Sunday, October 2, 2022

United States Is a Major Destination of Iran’s Handwoven Carpets

An Iranian businessman says that Americans purchase 10% of handmade carpets exported by Iran.

Baqer Seirafian, the head of Carpet Industries Association of Isfahan Province, says more than 4.5 million square metres of handwoven carpets are annually produced in Iran.

According to a Persian report by ILNA, he went on to say that 10% of Iranian handmade carpet exports go to the US.

He also referred to the problems of carpet business in Iran, and said, “Tourists should be able to use their credit cards, such as Visa and MasterCard, to buy our products if we intend to develop the sale of handmade carpets to tourists in domestic markets. Iranian banks are following up on this problem.”

Seirafian, meanwhile, announced that the price of handwoven carpet may rise in the near future.

“The silk used to be smuggled into Iran, so it was economically efficient to buy it. It will become expensive from now on because of the smuggling prevention program; and as a result, the handmade carpet is going to be more expensive.”


Iran Carpet Exports Up 17%

According to a recent report by Financial Tribune, Iran has exported $166 million worth of handwoven carpets during the seven months leading to October 21, registering a 17% increase compared with the corresponding period last year.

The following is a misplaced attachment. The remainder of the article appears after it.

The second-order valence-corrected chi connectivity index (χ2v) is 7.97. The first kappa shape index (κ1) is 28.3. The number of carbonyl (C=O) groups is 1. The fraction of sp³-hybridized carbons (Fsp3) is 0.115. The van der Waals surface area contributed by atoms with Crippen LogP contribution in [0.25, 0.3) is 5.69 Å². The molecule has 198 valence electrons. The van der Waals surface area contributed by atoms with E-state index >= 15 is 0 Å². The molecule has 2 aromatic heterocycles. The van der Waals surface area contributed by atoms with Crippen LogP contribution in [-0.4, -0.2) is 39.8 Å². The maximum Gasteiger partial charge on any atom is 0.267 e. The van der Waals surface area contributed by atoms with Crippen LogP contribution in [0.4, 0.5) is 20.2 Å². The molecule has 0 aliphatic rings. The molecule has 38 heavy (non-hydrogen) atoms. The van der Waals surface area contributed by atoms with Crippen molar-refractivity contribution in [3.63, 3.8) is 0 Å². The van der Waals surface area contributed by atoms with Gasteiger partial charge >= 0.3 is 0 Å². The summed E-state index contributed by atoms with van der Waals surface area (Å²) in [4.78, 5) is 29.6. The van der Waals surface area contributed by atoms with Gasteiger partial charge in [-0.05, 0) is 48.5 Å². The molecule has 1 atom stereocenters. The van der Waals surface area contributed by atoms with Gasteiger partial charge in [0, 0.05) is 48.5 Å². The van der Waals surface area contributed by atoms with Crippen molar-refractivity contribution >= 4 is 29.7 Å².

“The US, Germany, the UAE, Pakistan and Lebanon are the main export destinations for Iranian carpets,” the head of Iran’s Trade Promotion Organization Mojtaba Khosrotaj told IRNA.

Iran’s carpet exports were hard hit as a result of sanctions imposed on the country over its nuclear program. The United States—the biggest importer of Iran’s handmade rugs—banned the import of Iranian carpets, among other products, in September 2010.

Sanctions were lifted mid-January as part of a landmark nuclear deal the country signed with world powers last year. Iran agreed to limit the scope of its nuclear activities if the sanctions are lifted. Now that the sanctions are gone, exports are slowly gaining momentum.

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